The festival season is upon us, and all over the UK people are preparing their camping equipment, dusting off their wellies, and downloading their tickets. But one thing people have not necessarily thought about or prepared for is their medicines.
People attending festivals this summer need to consider any prescription medicines they are taking, ensuring that they have enough supplies and that the medicines can be stored appropriately (some degrade if stored inappropriately).
Some medical services at festivals will store medicines that require refrigeration, but patients should be advised to check with the festival organisers beforehand whether or not this will be possible. Medicines should also be stored in a sealed bag or container labelled with the patient’s name and contact details, with no uncovered or used sharps, such as needles.
Over-the-counter medicines, such as ibuprofen, are available at some festivals, and even prescription-only medicines can be found at some of the larger events.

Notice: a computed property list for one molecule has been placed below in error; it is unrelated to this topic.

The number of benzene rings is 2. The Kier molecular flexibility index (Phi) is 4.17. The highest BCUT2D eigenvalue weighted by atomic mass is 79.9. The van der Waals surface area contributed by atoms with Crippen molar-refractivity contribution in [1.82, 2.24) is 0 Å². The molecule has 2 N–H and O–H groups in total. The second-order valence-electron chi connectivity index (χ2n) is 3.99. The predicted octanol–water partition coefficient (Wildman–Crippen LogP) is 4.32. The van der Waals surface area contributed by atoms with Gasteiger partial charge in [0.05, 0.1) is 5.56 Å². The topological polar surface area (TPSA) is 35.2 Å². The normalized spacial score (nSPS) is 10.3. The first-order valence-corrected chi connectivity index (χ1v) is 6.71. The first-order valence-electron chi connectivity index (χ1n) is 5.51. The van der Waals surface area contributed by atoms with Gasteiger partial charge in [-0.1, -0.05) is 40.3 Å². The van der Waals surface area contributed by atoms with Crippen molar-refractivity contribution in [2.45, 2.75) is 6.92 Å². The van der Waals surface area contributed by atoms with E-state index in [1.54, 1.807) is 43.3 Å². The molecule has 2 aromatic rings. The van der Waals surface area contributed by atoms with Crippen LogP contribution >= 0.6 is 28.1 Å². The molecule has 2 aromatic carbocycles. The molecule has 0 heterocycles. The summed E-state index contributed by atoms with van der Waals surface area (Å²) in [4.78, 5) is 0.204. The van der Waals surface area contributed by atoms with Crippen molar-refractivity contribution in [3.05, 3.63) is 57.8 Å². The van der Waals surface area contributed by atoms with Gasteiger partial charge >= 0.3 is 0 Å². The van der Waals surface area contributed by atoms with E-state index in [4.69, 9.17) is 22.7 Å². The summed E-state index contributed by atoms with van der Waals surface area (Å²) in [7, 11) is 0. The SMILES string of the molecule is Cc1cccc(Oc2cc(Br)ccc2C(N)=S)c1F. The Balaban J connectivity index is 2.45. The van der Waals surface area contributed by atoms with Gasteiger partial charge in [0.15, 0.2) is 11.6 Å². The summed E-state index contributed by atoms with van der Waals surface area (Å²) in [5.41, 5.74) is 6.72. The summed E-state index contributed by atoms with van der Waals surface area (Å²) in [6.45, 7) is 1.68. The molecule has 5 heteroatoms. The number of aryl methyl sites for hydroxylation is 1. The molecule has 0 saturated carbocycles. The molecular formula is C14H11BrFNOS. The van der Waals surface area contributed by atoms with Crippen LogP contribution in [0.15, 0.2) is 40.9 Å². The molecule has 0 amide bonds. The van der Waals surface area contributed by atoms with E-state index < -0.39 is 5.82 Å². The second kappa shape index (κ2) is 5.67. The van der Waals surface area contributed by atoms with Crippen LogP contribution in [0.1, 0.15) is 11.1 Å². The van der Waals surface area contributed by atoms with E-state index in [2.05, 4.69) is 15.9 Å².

Glastonbury and Reading festivals, among others, use a charity called Festival Medical Services. Run by volunteers, a comprehensive range of healthcare practitioners is available, including doctors, nurses, dentists, radiographers, ophthalmologists, psychiatric nurses, physiotherapists and midwives. They can prescribe the usual medicines within their specialty, but private prescription costs may apply.
Smaller festivals will not have the luxury of a large field hospital, but they all provide first aid services. They should also be able to direct people to the local GP and out of hours services, where people can be seen as temporary residents.